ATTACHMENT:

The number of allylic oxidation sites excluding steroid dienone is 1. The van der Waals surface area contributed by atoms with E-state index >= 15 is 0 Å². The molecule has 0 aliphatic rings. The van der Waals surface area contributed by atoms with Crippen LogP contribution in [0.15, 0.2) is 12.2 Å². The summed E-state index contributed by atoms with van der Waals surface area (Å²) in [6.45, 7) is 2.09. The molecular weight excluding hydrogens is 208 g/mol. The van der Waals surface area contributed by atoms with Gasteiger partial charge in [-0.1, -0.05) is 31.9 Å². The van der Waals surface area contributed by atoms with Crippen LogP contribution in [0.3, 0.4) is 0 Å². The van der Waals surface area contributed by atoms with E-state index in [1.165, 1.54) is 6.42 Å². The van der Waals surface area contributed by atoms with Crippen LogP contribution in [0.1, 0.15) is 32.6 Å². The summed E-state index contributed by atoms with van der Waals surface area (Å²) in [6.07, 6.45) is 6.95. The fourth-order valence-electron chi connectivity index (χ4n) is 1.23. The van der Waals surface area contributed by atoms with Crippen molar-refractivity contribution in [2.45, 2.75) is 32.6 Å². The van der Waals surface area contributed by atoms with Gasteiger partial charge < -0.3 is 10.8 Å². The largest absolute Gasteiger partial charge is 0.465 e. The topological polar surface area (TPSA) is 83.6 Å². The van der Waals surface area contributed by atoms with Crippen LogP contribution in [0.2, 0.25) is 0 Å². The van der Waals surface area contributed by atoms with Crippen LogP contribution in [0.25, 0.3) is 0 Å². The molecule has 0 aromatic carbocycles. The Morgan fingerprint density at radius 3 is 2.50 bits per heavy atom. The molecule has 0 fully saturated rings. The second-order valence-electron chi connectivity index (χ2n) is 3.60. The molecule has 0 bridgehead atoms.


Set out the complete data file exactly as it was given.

The number of allylic oxidation sites excluding steroid dienone is 1. The van der Waals surface area contributed by atoms with E-state index >= 15 is 0 Å². The molecule has 0 aliphatic rings. The van der Waals surface area contributed by atoms with Crippen LogP contribution in [0.15, 0.2) is 12.2 Å². The summed E-state index contributed by atoms with van der Waals surface area (Å²) in [6.45, 7) is 2.09. The molecular weight excluding hydrogens is 208 g/mol. The van der Waals surface area contributed by atoms with Gasteiger partial charge in [-0.1, -0.05) is 31.9 Å². The van der Waals surface area contributed by atoms with Crippen LogP contribution in [0.3, 0.4) is 0 Å². The van der Waals surface area contributed by atoms with E-state index in [1.165, 1.54) is 6.42 Å². The van der Waals surface area contributed by atoms with Crippen LogP contribution in [0.1, 0.15) is 32.6 Å². The summed E-state index contributed by atoms with van der Waals surface area (Å²) in [6.07, 6.45) is 6.95. The fourth-order valence-electron chi connectivity index (χ4n) is 1.23. The van der Waals surface area contributed by atoms with Crippen molar-refractivity contribution in [2.45, 2.75) is 32.6 Å². The van der Waals surface area contributed by atoms with Gasteiger partial charge < -0.3 is 10.8 Å². The largest absolute Gasteiger partial charge is 0.465 e. The topological polar surface area (TPSA) is 83.6 Å². The van der Waals surface area contributed by atoms with Crippen LogP contribution in [0.2, 0.25) is 0 Å². The van der Waals surface area contributed by atoms with Crippen LogP contribution in [0.25, 0.3) is 0 Å². The molecule has 0 aromatic carbocycles. The Morgan fingerprint density at radius 3 is 2.50 bits per heavy atom. The molecule has 0 fully saturated rings. The second-order valence-electron chi connectivity index (χ2n) is 3.60. The molecule has 0 bridgehead atoms.